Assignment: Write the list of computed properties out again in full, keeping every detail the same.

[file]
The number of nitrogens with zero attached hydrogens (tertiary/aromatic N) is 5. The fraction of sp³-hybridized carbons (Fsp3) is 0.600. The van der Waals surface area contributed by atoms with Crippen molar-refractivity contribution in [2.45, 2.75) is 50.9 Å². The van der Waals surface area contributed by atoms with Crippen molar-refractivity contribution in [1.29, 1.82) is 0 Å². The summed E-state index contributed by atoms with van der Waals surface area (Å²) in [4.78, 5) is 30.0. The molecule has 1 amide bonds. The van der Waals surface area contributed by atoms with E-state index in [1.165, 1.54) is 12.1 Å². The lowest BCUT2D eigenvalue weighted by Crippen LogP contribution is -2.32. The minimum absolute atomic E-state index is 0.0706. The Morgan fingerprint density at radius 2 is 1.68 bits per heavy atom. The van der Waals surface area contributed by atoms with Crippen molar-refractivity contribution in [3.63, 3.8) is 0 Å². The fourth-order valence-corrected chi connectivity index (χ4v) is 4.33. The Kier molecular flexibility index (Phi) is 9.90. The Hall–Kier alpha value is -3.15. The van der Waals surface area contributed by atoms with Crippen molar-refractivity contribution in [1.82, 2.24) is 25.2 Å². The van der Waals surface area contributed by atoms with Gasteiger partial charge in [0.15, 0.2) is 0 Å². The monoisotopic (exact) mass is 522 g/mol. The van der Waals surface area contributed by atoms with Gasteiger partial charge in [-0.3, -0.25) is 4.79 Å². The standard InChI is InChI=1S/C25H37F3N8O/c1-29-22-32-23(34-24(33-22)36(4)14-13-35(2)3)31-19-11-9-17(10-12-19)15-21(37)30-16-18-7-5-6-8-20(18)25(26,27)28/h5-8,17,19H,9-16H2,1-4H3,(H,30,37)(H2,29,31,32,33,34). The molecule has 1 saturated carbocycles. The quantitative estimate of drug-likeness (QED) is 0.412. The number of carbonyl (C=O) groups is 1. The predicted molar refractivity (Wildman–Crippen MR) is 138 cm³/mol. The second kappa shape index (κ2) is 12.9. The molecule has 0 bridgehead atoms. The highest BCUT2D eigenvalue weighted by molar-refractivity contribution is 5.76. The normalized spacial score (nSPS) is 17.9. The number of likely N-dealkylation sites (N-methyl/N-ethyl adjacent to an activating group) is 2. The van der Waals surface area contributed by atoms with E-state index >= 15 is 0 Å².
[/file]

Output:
The number of nitrogens with zero attached hydrogens (tertiary/aromatic N) is 5. The fraction of sp³-hybridized carbons (Fsp3) is 0.600. The van der Waals surface area contributed by atoms with Crippen molar-refractivity contribution in [2.45, 2.75) is 50.9 Å². The van der Waals surface area contributed by atoms with Crippen molar-refractivity contribution in [1.29, 1.82) is 0 Å². The summed E-state index contributed by atoms with van der Waals surface area (Å²) in [4.78, 5) is 30.0. The molecule has 1 amide bonds. The van der Waals surface area contributed by atoms with E-state index in [1.165, 1.54) is 12.1 Å². The lowest BCUT2D eigenvalue weighted by Crippen LogP contribution is -2.32. The minimum absolute atomic E-state index is 0.0706. The Morgan fingerprint density at radius 2 is 1.68 bits per heavy atom. The van der Waals surface area contributed by atoms with Crippen molar-refractivity contribution in [3.63, 3.8) is 0 Å². The fourth-order valence-corrected chi connectivity index (χ4v) is 4.33. The Kier molecular flexibility index (Phi) is 9.90. The Hall–Kier alpha value is -3.15. The van der Waals surface area contributed by atoms with Crippen molar-refractivity contribution in [1.82, 2.24) is 25.2 Å². The van der Waals surface area contributed by atoms with Gasteiger partial charge in [0.15, 0.2) is 0 Å². The monoisotopic (exact) mass is 522 g/mol. The van der Waals surface area contributed by atoms with Gasteiger partial charge in [-0.3, -0.25) is 4.79 Å². The standard InChI is InChI=1S/C25H37F3N8O/c1-29-22-32-23(34-24(33-22)36(4)14-13-35(2)3)31-19-11-9-17(10-12-19)15-21(37)30-16-18-7-5-6-8-20(18)25(26,27)28/h5-8,17,19H,9-16H2,1-4H3,(H,30,37)(H2,29,31,32,33,34). The molecule has 1 saturated carbocycles. The quantitative estimate of drug-likeness (QED) is 0.412. The number of carbonyl (C=O) groups is 1. The predicted molar refractivity (Wildman–Crippen MR) is 138 cm³/mol. The second kappa shape index (κ2) is 12.9. The molecule has 0 bridgehead atoms. The highest BCUT2D eigenvalue weighted by molar-refractivity contribution is 5.76. The normalized spacial score (nSPS) is 17.9. The number of likely N-dealkylation sites (N-methyl/N-ethyl adjacent to an activating group) is 2. The van der Waals surface area contributed by atoms with E-state index >= 15 is 0 Å².